Below are some considerations on the new cause for dissolution due to non-compliance with the going concern hypothesis (GCH), its suspension and the permanence of the cause for dissolution due to losses as a consequence of the provisions of the bylaws.
A. Verification of the occurrence of the cause for dissolution due to non-compliance of GCH
Before the issuance of Law 2069 of 2020 (Entrepreneurship Law), the Commercial Code established the grounds for dissolution due to losses consisting of a decrease in net worth below 50% of the subscribed capital.
The Entrepreneurship Law replaced this cause with a new one, based on non-compliance with the going concern hypothesis. This new cause is not limited to an objective verification of the comparison between equity and capital, as was the case with the loss cause, but rather implies that the administrators must make an analysis of the financial and operating situation of the company. According to the Superintendency of Companies (Official Letter 220-016853 of February 24, 2021), management must consider the current events and project into the future of the company at least 12 months, but not limited to this time, from the closing The exercise. The criteria mentioned by the Superintendency of Companies include: (i) negative cash flows; (ii) difficulty in accessing bank loans in the short term; (ii) renegotiation or restructuring of loans; (iii) failure to pay creditors; (iv) shortage of essential supplies for the operation, among others.
Faced with the evaluation of compliance with the going concern hypothesis, the Superintendency of Companies, through Official Letter 220-034919 of March 28, 2021, indicated that in accordance with numeral 15 of Decree 2101 of 2016, entities may be under any of the following scenarios: a) There are no significant uncertainties related to events or conditions that may cast significant doubt on the entity’s ability to continue as a going concern, but management has made the decision to liquidate the entity and the value of its assets or liabilities has been significantly affected. It is in this scenario, when the provisions of this standard should be applied. b) There are significant uncertainties related to events and conditions that may cast significant doubt on the entity’s ability to continue as a going concern, but the going concern assumption remains appropriate. c) The going concern assumption is not appropriate because the entity has no real alternatives other than terminating its operations or going into liquidation. It is in this scenario, when the provisions of this standard should be applied.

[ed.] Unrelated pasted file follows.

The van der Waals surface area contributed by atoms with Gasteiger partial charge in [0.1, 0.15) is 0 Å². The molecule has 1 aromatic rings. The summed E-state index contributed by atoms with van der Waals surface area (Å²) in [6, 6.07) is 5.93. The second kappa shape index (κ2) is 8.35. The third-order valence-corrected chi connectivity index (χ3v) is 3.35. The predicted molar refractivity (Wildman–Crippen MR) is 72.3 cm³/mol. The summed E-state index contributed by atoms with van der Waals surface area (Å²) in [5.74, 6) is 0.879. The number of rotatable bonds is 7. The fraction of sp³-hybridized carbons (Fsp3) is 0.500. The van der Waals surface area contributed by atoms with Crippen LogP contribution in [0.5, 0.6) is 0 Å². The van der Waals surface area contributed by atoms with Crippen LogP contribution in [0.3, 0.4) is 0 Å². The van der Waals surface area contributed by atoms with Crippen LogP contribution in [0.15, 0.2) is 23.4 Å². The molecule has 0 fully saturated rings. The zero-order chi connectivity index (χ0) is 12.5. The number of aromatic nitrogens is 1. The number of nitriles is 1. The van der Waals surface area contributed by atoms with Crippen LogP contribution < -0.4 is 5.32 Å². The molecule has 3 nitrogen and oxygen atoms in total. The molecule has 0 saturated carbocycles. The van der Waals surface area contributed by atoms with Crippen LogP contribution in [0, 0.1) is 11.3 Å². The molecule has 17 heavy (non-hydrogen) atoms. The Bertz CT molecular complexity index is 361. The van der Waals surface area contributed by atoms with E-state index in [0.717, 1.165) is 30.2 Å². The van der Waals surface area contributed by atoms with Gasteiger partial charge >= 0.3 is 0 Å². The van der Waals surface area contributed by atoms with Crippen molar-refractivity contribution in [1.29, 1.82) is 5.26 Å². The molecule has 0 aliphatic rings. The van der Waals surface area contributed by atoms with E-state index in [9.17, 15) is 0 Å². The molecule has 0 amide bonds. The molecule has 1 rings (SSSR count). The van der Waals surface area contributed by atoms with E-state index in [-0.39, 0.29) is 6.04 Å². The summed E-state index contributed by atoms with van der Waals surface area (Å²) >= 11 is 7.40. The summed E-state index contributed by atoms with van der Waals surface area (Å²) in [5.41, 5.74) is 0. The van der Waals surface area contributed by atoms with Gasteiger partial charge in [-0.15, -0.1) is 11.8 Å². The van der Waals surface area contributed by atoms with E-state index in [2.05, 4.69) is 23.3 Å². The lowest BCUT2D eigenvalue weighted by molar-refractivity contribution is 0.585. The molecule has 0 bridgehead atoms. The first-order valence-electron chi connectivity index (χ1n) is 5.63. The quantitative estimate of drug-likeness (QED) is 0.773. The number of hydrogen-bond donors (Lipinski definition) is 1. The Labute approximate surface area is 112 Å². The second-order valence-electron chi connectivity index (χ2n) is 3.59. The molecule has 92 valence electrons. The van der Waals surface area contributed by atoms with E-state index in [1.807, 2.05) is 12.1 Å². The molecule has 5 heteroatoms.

The Superintendency also stated that companies that do not comply with the going concern hypothesis could not be admitted to a reorganization process provided for in Law 1116 of 2016, nor to the “Emergency Negotiation of Reorganization Agreements”, nor to the “Abbreviated reorganization process for small insolvencies”, provided for in Legislative Decrees 560 and 772, respectively.
In general terms, according to the Superintendency of Companies, during the verification of the GCH, it must be analyzed whether the financial situation of the company results in an imminent liquidation, since no alternative is found to continue its operation. This cause will also be incurred when there is an intention to liquidate and close operations, but in the words of the Superintendence of Companies (Official Letter 220-033879 of March 06, 2018) when citing concept 115-243594 of December 14, 2016 of Accounting Research and Regulation Group, “the sole intention of liquidating in the future is not enough to not comply with the going concern principle”.
A decree project is in progress in the Ministry of Industry and Commerce through which it is intended to regulate, among others, the moment in which the occurrence of the GCH cause must be verified and the financial reasons or criteria to establish patrimonial deterioration and insolvency risks, to the extent that the Entrepreneurship Law states that the financial reasons or criteria to establish the cause may be established in the regulations.
B. Review and reform of the bylaws regarding the causes of dissolution of the company
In accordance with the provisions of numeral 5 of article 218 and numeral 1 of article 457 of the Commercial Code that refers to the causes indicated in article 218 of the Commercial Code, companies are also dissolved for the causes that expressly and clearly stipulated in the bylaws. The same occurs in simplified stock companies (SAS) by virtue of the contractual autonomy provided for in Law 1258 of 2008.